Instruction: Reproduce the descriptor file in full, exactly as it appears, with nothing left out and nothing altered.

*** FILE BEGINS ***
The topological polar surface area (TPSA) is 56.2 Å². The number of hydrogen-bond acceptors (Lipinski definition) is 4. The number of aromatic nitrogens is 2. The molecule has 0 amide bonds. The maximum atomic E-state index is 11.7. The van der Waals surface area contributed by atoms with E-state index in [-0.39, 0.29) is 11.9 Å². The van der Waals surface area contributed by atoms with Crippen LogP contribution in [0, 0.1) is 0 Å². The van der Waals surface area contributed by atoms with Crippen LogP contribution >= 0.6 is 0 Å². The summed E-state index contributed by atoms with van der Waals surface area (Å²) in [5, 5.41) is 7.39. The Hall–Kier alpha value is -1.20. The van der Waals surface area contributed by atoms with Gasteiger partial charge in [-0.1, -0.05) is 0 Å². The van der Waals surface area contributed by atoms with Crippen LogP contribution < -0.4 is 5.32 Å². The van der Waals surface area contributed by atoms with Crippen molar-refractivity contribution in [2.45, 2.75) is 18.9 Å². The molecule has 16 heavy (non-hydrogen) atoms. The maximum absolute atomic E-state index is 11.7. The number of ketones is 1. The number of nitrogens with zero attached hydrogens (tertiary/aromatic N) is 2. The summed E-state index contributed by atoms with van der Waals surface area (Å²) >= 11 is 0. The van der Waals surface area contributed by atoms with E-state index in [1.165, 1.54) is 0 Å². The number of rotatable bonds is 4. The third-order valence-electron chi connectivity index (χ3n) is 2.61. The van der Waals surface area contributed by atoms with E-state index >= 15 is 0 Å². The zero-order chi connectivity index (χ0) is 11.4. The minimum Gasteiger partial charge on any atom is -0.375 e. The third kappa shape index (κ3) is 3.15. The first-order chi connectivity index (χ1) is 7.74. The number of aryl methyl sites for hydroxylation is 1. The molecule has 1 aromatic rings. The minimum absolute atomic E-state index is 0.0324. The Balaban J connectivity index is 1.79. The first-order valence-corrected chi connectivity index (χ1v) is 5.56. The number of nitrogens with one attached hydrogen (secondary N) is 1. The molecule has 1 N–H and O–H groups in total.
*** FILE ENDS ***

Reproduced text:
The topological polar surface area (TPSA) is 56.2 Å². The number of hydrogen-bond acceptors (Lipinski definition) is 4. The number of aromatic nitrogens is 2. The molecule has 0 amide bonds. The maximum atomic E-state index is 11.7. The van der Waals surface area contributed by atoms with E-state index in [-0.39, 0.29) is 11.9 Å². The van der Waals surface area contributed by atoms with Crippen LogP contribution in [0, 0.1) is 0 Å². The van der Waals surface area contributed by atoms with Crippen LogP contribution >= 0.6 is 0 Å². The summed E-state index contributed by atoms with van der Waals surface area (Å²) in [5, 5.41) is 7.39. The Hall–Kier alpha value is -1.20. The van der Waals surface area contributed by atoms with Gasteiger partial charge in [-0.1, -0.05) is 0 Å². The van der Waals surface area contributed by atoms with Crippen LogP contribution < -0.4 is 5.32 Å². The van der Waals surface area contributed by atoms with Crippen molar-refractivity contribution in [2.45, 2.75) is 18.9 Å². The molecule has 16 heavy (non-hydrogen) atoms. The maximum absolute atomic E-state index is 11.7. The number of ketones is 1. The number of nitrogens with zero attached hydrogens (tertiary/aromatic N) is 2. The summed E-state index contributed by atoms with van der Waals surface area (Å²) >= 11 is 0. The van der Waals surface area contributed by atoms with E-state index in [1.165, 1.54) is 0 Å². The number of rotatable bonds is 4. The third-order valence-electron chi connectivity index (χ3n) is 2.61. The van der Waals surface area contributed by atoms with E-state index >= 15 is 0 Å². The zero-order chi connectivity index (χ0) is 11.4. The minimum Gasteiger partial charge on any atom is -0.375 e. The third kappa shape index (κ3) is 3.15. The first-order chi connectivity index (χ1) is 7.74. The number of aryl methyl sites for hydroxylation is 1. The molecule has 1 aromatic rings. The minimum absolute atomic E-state index is 0.0324. The Balaban J connectivity index is 1.79. The first-order valence-corrected chi connectivity index (χ1v) is 5.56. The number of nitrogens with one attached hydrogen (secondary N) is 1. The molecule has 1 N–H and O–H groups in total.